Center for Coastal Physical Oceanography

Fall 2012 Seminar Series


Andrea Piñones

Monday, October 15, 2012
3:30 PM
Room 3200, Innovation Research Park Building I


The continental shelf waters of the Ross Sea are modified by air-sea interaction, the formation and melting of sea ice, and the Ross Ice Shelf. Characterization of the temporal variability of the upper ocean wates in the Ross Sea is primarily based on summer measurements made during ice-free conditions. In this study, vertical profiles of temperature and salinity collected from sensors deployed on Weddell seals (Leptonychotes weddellii) between February to November 2010 and January to May 2011 were used to describe the thermohaline properties of the upper water column for fall water. Depth-averaged time series of temperature and salinity were constructed for regions where seals remained for extended periods of time. The seal-derived data showed three dominant water masses on the shelf, Modified Circumpolar Deep Water, Antarctic Surface Water and Modified Shelf Water. Depth-time distributions of temperature showed the summer to fall/winter transition of the upper water column in both years. The upper 200 m of the water column was wearmer in 2010 relative to 2011. Calculation of the total heat content of the upper 200 m gave a value for 2010 that was 8% higher than that obtained for 2011. Interannual differences were also observed in the rate of erosion of summer stratification, with a faster rate for 2011 (0.8°C month-1) than in 2010 (0.5°C month-1).

In a related study, a couple sea ice-ice shelf-ocean circulation model was used to simulate the circulation and the hydrographic conditions on the continental shelf of the Ross Sea. Lagrangian particle simulations using neutrally buoyant floats were used to simulate the transport of larvae of Antarctic krill (Euphausia superba) and crystal krill (Euphausia crystallorophias), which are important components of the Ross Sea food web. The adults of both species occupy differet parts of the shelf and have different reproductive strategies. The hypothesis tested with the particle tracking simulations is that the adult distributions are the result of oceanic circulation and the location of Circumpolar Deep Water, which influences the early life stages of Antarctic krill.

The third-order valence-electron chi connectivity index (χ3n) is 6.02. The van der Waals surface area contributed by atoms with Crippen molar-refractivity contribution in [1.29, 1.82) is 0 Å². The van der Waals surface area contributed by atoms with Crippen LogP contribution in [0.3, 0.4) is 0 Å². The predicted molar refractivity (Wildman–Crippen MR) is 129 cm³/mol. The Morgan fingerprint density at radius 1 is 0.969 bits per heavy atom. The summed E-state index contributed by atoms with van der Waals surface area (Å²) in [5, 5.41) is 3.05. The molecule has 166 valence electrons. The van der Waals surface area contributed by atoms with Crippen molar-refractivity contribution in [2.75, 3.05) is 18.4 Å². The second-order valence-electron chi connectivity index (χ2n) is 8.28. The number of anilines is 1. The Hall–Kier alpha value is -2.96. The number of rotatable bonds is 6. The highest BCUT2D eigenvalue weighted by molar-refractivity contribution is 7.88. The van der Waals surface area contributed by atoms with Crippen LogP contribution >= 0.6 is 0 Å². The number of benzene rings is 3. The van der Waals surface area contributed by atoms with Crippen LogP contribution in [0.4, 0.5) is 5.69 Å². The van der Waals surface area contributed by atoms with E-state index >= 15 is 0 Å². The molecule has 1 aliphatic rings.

Andrea Piñones received a B.S. degree in Oceanography from the Catholic University of Valparaiso in Chile, where she studied intraseasonal oscillations in the ocean and its effects on atmospheric conditions off northern Chile. After graduating, she worked as a research assistant at Estacion Costera de Investigaciones Marinas (ECIM), where she studied the dynamics of the coastal ocean. In fall 2004, she moved to the U.S. to begin her graduate studies and received a M.S. degree in 2006 from ODU'S Department of Ocea, Earth and Atmospheric Sciences (OEAS) with a thesis that focused on tidal variability at the entrance of Chesapeake Bay. In fall 2011, she received her Ph.D. from OEAS. Her dissertation research was part of the synthesis and integration phase of the U.S. Southern Ocean GLOBEC program and was focused on the circulation of the western Antarctic Peninsula and implications for biological production. Early in 2012, Andrea started as a post-doctoral research associate at CCPO under the direction of Dr. Eileen Hofmann. At the end of 2012, she will leave the CCPO family to take a post-doctoral appointment in the Yale Climate Energy Institute (YCEI) at Yale University.

Reception before seminar at 3:00 PM

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